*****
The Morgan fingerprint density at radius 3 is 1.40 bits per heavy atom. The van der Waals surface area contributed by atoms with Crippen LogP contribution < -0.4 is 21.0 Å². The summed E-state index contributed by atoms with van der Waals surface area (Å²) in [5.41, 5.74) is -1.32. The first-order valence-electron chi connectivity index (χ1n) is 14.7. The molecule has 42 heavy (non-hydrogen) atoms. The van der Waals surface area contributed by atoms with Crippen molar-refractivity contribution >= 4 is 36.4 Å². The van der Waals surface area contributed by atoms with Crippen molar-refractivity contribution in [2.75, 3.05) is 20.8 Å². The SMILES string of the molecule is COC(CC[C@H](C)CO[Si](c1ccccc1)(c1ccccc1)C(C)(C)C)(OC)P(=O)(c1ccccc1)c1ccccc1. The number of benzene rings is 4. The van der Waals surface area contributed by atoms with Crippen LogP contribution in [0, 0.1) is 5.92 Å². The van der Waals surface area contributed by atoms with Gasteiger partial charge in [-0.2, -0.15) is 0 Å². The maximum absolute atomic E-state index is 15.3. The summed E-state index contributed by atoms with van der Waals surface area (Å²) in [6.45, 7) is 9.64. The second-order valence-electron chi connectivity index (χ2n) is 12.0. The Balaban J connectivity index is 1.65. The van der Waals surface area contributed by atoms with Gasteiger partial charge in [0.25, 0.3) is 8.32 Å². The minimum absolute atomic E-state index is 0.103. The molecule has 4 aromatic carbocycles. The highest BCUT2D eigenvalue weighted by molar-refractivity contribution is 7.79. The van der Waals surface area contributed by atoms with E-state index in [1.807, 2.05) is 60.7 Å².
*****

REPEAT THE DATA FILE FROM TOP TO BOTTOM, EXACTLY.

The Morgan fingerprint density at radius 3 is 1.40 bits per heavy atom. The van der Waals surface area contributed by atoms with Crippen LogP contribution < -0.4 is 21.0 Å². The summed E-state index contributed by atoms with van der Waals surface area (Å²) in [5.41, 5.74) is -1.32. The first-order valence-electron chi connectivity index (χ1n) is 14.7. The molecule has 42 heavy (non-hydrogen) atoms. The van der Waals surface area contributed by atoms with Crippen molar-refractivity contribution >= 4 is 36.4 Å². The van der Waals surface area contributed by atoms with Crippen molar-refractivity contribution in [2.75, 3.05) is 20.8 Å². The SMILES string of the molecule is COC(CC[C@H](C)CO[Si](c1ccccc1)(c1ccccc1)C(C)(C)C)(OC)P(=O)(c1ccccc1)c1ccccc1. The number of benzene rings is 4. The van der Waals surface area contributed by atoms with Crippen LogP contribution in [0, 0.1) is 5.92 Å². The van der Waals surface area contributed by atoms with Gasteiger partial charge in [-0.2, -0.15) is 0 Å². The maximum absolute atomic E-state index is 15.3. The summed E-state index contributed by atoms with van der Waals surface area (Å²) in [6.45, 7) is 9.64. The second-order valence-electron chi connectivity index (χ2n) is 12.0. The Balaban J connectivity index is 1.65. The van der Waals surface area contributed by atoms with Gasteiger partial charge in [0.25, 0.3) is 8.32 Å². The minimum absolute atomic E-state index is 0.103. The molecule has 4 aromatic carbocycles. The highest BCUT2D eigenvalue weighted by molar-refractivity contribution is 7.79. The van der Waals surface area contributed by atoms with E-state index in [1.807, 2.05) is 60.7 Å².